• More than 70% of the employers assess English communication through English comprehension or Written English Assessment as per the requirement of the job role. English is now the global language of business used to communicate among business partners from various nations in the world.

4. Behaviour and Personality Assessments – These assess whether a candidate is a correct fit for the organization/role in terms of personality and behaviour.

  • This is a high growth area when it comes to assessments being conducted for graduate hiring. Currently, more than 15% recruiters use these, and the numbers are growing by the day.


How should the student approach recruitment exams?

 
Fig1: Employability Snapshot (This is based on data of 400+ clients of Aon's Assessment Solutions)

As seen above, even post-training, approximately 53% of the graduates are not able to portray themselves as readily employable. Instead of considering it to be lack of potential, the issue must be explored further with a more solution-focussed approach.


Here are a few points to remember should you ever be demotivated while preparing for recruitment exams:

  • Analyze which among the above-mentioned skills are your strength and weakness and then plan your preparations accordingly.
  • Do not choose a domain only because it is hotly pursued currently (i.e. much in demand); for example, computer science engineering; most graduates are willing to work in this field so that they can earn a handsome amount of money, not because it is their area of interest.
  • Approach assessments systematically- first attempt those questions which you feel are easy to solve. This only not helps in solving more problems but also can boost your confidence during the exam.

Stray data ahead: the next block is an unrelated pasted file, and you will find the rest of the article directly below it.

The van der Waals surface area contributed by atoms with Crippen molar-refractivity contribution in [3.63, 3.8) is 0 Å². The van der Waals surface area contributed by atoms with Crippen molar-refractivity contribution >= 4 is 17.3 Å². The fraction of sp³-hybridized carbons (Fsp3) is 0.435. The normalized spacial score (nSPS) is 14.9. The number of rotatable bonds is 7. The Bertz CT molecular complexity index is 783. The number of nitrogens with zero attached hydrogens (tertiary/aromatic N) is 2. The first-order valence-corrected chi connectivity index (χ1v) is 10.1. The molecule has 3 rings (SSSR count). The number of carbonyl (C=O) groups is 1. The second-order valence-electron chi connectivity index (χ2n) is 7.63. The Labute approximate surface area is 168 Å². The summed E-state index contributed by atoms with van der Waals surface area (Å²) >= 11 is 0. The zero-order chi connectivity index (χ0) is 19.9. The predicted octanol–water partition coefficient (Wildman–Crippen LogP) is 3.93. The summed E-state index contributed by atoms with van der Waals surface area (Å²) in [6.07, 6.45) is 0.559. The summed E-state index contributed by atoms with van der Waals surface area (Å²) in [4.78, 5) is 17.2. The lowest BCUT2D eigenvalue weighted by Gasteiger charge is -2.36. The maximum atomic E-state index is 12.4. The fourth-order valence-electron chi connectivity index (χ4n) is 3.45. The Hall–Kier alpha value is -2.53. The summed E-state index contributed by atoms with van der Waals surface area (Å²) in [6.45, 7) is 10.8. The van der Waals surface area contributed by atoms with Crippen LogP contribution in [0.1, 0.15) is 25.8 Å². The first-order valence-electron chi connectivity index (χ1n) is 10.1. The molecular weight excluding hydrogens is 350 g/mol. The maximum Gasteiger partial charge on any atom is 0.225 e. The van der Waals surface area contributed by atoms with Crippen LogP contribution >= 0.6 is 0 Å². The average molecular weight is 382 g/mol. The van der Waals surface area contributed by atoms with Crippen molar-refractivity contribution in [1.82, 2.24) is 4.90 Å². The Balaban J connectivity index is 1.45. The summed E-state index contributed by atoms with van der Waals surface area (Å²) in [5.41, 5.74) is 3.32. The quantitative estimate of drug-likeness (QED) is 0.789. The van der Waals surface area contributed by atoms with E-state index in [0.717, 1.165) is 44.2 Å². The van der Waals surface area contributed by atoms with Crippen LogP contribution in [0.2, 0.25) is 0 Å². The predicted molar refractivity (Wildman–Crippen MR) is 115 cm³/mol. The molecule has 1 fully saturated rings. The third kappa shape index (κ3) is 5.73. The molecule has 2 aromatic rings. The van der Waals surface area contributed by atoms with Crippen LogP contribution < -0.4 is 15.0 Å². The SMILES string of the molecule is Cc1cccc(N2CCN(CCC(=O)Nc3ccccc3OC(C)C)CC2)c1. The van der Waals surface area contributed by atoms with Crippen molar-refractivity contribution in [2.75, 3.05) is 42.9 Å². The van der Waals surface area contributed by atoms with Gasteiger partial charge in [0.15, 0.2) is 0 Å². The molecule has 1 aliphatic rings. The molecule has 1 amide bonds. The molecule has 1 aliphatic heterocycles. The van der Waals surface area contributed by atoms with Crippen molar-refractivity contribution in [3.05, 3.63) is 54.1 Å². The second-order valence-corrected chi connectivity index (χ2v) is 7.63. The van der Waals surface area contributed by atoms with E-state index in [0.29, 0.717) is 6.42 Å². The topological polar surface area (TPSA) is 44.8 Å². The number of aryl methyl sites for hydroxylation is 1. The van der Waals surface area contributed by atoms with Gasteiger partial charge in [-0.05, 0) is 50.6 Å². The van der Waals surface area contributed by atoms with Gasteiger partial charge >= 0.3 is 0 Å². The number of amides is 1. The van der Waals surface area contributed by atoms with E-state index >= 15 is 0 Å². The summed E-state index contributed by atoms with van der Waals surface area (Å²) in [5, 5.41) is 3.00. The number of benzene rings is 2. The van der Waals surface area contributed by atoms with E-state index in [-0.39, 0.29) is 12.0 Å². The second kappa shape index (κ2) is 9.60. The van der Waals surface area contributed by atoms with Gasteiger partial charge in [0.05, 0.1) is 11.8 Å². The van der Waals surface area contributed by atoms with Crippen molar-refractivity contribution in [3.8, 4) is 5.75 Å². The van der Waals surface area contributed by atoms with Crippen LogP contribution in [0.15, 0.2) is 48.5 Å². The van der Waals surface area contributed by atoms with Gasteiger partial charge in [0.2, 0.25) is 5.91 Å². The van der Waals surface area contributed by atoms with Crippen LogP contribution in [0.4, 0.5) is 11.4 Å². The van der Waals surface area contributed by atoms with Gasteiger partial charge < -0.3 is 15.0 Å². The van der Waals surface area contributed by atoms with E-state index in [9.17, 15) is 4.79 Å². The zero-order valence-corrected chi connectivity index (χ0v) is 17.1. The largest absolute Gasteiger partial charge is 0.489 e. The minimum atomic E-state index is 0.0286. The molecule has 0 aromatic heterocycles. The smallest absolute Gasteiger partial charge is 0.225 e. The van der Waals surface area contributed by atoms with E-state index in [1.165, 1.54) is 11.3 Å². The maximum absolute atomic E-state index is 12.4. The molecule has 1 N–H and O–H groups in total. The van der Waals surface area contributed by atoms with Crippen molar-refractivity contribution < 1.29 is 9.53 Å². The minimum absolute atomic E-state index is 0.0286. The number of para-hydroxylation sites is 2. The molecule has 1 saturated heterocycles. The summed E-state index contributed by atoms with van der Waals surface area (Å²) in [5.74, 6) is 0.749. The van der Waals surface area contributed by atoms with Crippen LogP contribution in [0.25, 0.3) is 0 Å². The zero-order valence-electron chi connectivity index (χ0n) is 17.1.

• Practice more and more. Have a fair idea of the test before the D-day, and remember that persistent effort is the key.
  • Hiring evaluation is not just about bagging a job but also about you evaluating the company and your fit with it. It’s not just about being the best of all but about being yourself and figuring out if this is the right job to be in and the right environment for growth.
  • Having a reference from someone already working in the organization can play a crucial part in bagging the job. For example, someone you may know, like a college alumnus may already be working in the organisation you want to work for, and they might help you in getting an interview.

What are competitive exams?

Competitive exams are centrally held, i.e. all over the country or state, like the GATE and CAT exams, and millions of aspirants attend them every year. The main aim of these exams is to sort out meritorious candidates from a larger pool. It is an assessment where candidates are ranked according to the scores they obtain in the examinations. Success ratio in a competitive exam is minimal; for example, in GATE, out of 2 lakh candidates, only 300-400 get a job in PSUs, and in UPSC the success ratio is less than even 1%.